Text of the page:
Mitigating Poisoned PGP Certificates (CVE-2019-13050)

Cert Flooding Featured Image

This article will describe PGP Certificate Flooding attacks as well as inform the reader

How to detect if you have a poisoned certificate in your keyring, How to identify & clean the poisoned cert, and How to update the configuration to prevent it from importing poisoned certs in the future

Last month, an attacker spammed several high-profile PGP certificates with tens of thousands (or hundreds of thousands) of signatures (CVE-2019-13050) and uploaded these signatures to the SKS keyservers.

Without looking very deep, I quickly stumbled on 4 keys that were attacked last month:


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GPG Key Transition Statement

After 8 years, I’ve decided to transition from my original GPG key and replace it with one that uses a stronger master key that meets NIST guidelines.


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How to check the Public Key Algorithm used for a given gpg key (ie: RSA vs DSA)

Today I discovered how to validate the Public Key Algorithm that’s used for a given gpg key. Unfortunately, it’s extremely unintuitive & took quite a bit of digging to figure out how. So I’m leaving this here in hopes it helps someone in their future searches.


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Eavesdropping Analysis of PGP Metadata

This post attempts to answer the following question: If an evesdropper intercepts a message encrypted with gpg, how much information will they be able to extract from the message without a decryption key?

I will show the unencrypted metadata added to a GPG-encypted message, and I will present commands that can be used to extract this unencrypted metadata.


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Extend GPG Key Expiration

I came back from my “cross-country bicycle trip”:http://1guy2biketrips.michaelaltfield.net to discover I could no longer send signed email because my key expired! I’ve also changed colleges from “SPSU”:http://www.spsu.edu/ to “UCF”:http://www.ucf.edu, and my old college is expiring my email address, so here’s what I need to do:

# Extend my key’s expiration another year # Add new email address to subkey # Save updates to key # Export a new public key

Background Information GPG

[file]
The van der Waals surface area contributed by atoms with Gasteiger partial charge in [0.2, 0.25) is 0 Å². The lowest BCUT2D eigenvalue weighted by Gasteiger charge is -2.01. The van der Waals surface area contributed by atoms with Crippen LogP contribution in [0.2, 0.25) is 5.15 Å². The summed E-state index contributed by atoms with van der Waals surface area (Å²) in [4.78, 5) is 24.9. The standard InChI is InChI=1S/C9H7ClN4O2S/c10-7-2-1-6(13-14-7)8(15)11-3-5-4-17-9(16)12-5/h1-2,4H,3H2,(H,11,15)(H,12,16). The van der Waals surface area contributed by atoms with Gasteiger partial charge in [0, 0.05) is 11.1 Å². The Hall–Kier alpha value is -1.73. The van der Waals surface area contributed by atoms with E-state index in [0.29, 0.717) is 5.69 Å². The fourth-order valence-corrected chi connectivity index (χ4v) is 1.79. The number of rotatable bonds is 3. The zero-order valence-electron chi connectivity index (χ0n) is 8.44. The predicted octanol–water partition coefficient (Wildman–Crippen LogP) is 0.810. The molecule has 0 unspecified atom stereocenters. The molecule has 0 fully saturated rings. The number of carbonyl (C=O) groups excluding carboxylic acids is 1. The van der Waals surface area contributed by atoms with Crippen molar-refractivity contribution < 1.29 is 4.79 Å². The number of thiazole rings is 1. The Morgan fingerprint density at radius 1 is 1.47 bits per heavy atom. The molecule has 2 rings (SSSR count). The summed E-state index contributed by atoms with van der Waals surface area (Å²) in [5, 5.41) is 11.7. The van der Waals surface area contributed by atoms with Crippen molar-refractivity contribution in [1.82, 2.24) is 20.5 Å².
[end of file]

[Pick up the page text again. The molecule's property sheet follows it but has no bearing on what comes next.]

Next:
“GPG (GNU Privacy Guard)”:http://www.gnupg.org/ (used here) is a popular, cross-platform implementation of “OpenPGP (Pretty Good Privacy)”:http://en.wikipedia.org/wiki/Pretty_Good_Privacy defined in “RFC 4880”:http://tools.ietf.org/html/rfc4880. OpenPGP outlines a standard, open message format for maintaining the “confidentiality”:http://en.wikipedia.org/wiki/Information_security#Confidentiality and “integrity”:http://en.wikipedia.org/wiki/Information_security#Integrity of electronic messages.

Why Subkeys?

“Public Key Cryptography”:http://en.wikipedia.org/wiki/Public-key_cryptography is long, complicated, and well outside the scope of this post. However, one thing I never fully understood was the functional purpose of subkeys. Thankfully, “the GPG documentation”:http://www.gnupg.org/gph/en/manual.html is excellent.

So, there’s 2 major things I want to accomplish by using GPG with my email

# Confidentiality through encryption # Integrity through signatures

The designers of PGP viewed the signature role as indefinitely important while the encryption role as dynamic overtime. Therefore, when we first generate a keypair, 2 keys are created: 1 primary key for
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Sabayon, KDE, and Evolution

I recently reformatted my hard drive–switching from pure Gentoo to the Sabayon fork. Sabayon did for Gentoo what Ubuntu did for Debian. It’s generally a lot easier to use, but–unlike Ubuntu–it doesn’t sacrifice functionality for ease-of-use.


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New GPG Key

I went to send an email the other day and I was halted when I discovered that my key had expired. I can’t believe that I’ve been using GPG for 6 months, but the time had come to generate a new keypair.

This post outlines the process to gererate a new keypair once your old keypair has expired.


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